• Victorian revivalism is under examination in a new exhibition at the City of London’s Guildhall Art Gallery. The multi-media, multi-sensory show Victoriana: The Art of Revival explores the work of contemporary artists inspired by the 19th century – including Yinka Shonibare, Grayson Perry and Paula Rego – and features graphic design, film, photography, ceramics, taxidermy, furniture, textiles and fine art. More than 70 works are included – among them is a piece created specially for the show, Paul St George’s ‘Geistlich Tube’ – and they’re grouped under four themes – the Neo-Victorian Identity, Time Travel, The Cute and the Curious, and The Reimagined Parlour. The exhibition opens on Saturday and runs until 8th December. Admission charge applies. For more, see www.cityoflondon.gov.uk/victoriana.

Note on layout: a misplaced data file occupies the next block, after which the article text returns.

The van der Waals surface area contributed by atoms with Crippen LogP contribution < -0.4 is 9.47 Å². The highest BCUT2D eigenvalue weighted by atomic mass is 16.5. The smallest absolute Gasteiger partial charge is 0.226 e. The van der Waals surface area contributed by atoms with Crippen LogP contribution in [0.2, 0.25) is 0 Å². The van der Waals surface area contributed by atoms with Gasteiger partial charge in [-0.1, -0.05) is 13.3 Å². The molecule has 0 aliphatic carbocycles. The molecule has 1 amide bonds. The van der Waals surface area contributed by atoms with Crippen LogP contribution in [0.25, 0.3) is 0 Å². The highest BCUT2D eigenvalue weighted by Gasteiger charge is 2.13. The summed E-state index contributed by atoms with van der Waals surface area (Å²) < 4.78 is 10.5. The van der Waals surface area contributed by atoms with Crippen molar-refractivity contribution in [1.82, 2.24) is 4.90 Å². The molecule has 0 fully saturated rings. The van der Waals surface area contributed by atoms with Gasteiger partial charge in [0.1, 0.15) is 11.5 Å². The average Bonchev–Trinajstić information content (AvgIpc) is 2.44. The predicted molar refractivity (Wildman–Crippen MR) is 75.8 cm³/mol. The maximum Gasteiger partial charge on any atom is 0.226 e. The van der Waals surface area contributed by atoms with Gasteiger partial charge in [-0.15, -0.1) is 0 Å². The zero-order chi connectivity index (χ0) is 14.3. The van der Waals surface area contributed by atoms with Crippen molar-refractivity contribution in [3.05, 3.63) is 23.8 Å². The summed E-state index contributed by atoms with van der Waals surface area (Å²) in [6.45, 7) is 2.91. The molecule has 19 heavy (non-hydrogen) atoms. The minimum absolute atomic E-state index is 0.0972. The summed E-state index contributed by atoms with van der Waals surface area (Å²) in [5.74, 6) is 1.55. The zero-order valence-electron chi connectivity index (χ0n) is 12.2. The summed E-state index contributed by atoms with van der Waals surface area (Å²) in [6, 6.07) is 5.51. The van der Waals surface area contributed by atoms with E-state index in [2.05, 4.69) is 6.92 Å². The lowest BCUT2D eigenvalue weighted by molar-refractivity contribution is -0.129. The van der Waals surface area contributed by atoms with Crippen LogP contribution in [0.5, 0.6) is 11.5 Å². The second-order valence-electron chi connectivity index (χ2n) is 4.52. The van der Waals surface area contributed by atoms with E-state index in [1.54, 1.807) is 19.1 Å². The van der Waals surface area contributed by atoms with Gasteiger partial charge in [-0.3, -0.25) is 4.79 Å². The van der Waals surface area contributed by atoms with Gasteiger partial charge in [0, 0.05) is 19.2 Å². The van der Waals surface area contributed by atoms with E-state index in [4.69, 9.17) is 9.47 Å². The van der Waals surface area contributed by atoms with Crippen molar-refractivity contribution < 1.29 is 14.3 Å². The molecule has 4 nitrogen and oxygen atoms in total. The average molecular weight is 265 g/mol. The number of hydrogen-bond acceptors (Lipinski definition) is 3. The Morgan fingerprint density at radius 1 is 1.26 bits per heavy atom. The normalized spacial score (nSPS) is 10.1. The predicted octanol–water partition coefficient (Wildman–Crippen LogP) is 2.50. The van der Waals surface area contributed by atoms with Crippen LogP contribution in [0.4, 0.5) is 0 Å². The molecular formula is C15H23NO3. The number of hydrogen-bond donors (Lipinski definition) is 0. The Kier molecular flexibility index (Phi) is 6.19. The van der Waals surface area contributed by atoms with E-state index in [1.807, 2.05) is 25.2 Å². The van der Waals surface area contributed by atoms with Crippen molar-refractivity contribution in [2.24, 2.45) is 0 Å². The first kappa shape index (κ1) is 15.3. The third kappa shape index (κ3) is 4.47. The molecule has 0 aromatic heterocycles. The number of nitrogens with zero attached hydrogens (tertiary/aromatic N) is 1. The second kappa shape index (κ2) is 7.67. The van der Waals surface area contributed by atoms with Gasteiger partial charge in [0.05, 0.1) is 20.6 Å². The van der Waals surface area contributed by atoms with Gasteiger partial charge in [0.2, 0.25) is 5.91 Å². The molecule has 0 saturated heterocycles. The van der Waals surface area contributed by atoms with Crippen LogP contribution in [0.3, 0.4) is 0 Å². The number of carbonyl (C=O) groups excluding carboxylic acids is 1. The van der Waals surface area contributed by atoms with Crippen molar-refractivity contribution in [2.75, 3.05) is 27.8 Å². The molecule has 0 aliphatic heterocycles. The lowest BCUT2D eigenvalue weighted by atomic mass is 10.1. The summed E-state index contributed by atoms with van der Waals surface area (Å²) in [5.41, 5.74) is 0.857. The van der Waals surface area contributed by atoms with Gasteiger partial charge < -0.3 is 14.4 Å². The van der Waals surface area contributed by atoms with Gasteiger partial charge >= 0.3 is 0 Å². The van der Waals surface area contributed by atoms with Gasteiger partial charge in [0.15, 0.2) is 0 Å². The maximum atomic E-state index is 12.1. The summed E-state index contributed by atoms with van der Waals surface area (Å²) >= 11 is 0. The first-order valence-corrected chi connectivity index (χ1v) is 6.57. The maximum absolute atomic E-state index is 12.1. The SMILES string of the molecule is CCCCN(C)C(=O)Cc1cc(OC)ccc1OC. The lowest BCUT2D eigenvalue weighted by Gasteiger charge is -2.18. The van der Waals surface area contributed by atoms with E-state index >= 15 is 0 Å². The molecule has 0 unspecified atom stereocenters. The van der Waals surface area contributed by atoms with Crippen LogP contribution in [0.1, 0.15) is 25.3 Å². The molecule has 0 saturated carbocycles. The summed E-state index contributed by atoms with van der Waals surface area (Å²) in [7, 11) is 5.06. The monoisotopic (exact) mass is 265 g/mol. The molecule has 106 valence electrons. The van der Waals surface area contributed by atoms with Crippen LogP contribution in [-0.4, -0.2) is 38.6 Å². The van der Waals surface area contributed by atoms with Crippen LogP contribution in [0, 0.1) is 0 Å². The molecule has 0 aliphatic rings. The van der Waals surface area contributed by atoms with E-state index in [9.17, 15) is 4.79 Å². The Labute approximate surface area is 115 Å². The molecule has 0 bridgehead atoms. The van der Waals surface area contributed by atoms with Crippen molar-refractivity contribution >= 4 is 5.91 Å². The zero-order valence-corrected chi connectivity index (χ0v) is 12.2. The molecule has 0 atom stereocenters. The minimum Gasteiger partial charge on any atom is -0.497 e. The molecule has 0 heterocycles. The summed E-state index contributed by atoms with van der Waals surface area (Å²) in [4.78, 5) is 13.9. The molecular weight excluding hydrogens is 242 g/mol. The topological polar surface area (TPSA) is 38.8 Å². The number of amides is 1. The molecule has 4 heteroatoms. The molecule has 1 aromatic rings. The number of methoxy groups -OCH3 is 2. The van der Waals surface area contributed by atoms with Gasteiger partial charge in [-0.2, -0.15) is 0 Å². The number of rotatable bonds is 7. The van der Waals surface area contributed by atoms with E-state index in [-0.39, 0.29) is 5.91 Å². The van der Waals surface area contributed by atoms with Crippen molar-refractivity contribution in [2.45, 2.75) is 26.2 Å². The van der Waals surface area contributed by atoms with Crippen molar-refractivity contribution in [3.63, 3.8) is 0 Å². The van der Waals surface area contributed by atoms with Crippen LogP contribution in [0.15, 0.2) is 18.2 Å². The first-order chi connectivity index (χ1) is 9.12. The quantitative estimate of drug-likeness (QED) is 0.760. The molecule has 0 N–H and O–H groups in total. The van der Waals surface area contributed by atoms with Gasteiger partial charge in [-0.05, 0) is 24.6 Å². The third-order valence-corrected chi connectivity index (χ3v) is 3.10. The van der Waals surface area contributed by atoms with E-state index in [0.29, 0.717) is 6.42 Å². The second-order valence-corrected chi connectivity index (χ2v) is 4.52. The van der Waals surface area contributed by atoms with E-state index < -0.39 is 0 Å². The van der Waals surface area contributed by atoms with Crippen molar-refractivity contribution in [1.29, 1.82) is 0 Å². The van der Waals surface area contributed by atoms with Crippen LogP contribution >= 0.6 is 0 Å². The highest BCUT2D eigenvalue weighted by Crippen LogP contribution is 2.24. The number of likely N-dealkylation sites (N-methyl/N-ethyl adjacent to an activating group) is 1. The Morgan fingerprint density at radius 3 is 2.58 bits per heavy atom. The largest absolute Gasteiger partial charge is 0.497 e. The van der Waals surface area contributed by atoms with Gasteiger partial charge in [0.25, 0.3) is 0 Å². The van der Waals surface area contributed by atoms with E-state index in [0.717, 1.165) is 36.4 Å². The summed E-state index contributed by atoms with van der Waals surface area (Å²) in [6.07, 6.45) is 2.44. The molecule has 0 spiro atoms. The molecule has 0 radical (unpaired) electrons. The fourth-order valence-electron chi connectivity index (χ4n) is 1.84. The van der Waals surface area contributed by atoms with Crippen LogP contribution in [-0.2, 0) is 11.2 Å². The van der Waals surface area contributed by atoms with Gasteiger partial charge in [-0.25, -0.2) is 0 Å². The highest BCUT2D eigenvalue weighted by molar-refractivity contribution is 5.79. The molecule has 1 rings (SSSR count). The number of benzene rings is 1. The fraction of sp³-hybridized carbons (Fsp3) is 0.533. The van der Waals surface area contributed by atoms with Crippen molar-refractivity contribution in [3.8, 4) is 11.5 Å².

The latest commission for Fourth Plinth was unveiled in Trafalgar Square last Thursday. Katharina Fritsch’s Hahn / Cock, 2013, depicts a 4.72 metre high sculpture of a domestic farmyard cockerel completely coloured in vivid ultramarine blue. Fritsch, one of Germany’s leading contemporary artists, has works featured in the permanent collections of prominent galleries around the world including New York’s Museum of Modern Art. Originally designed by Sir Charles Barry to hold an equestrian statue (which was never completed), the fourth plinth has been most recently occupied by a series of works specially commissioned for the spot under the Mayor of London’s Fourth Plinth Programme. Recent commissions include Yinka Shonibare’s Nelson’s Ship in a Bottle and Antony Gormley’s One and Other. For more details, check out www.london.gov.uk/priorities/arts-culture/fourth-plinth. PICTURE: Gautier Deblonde.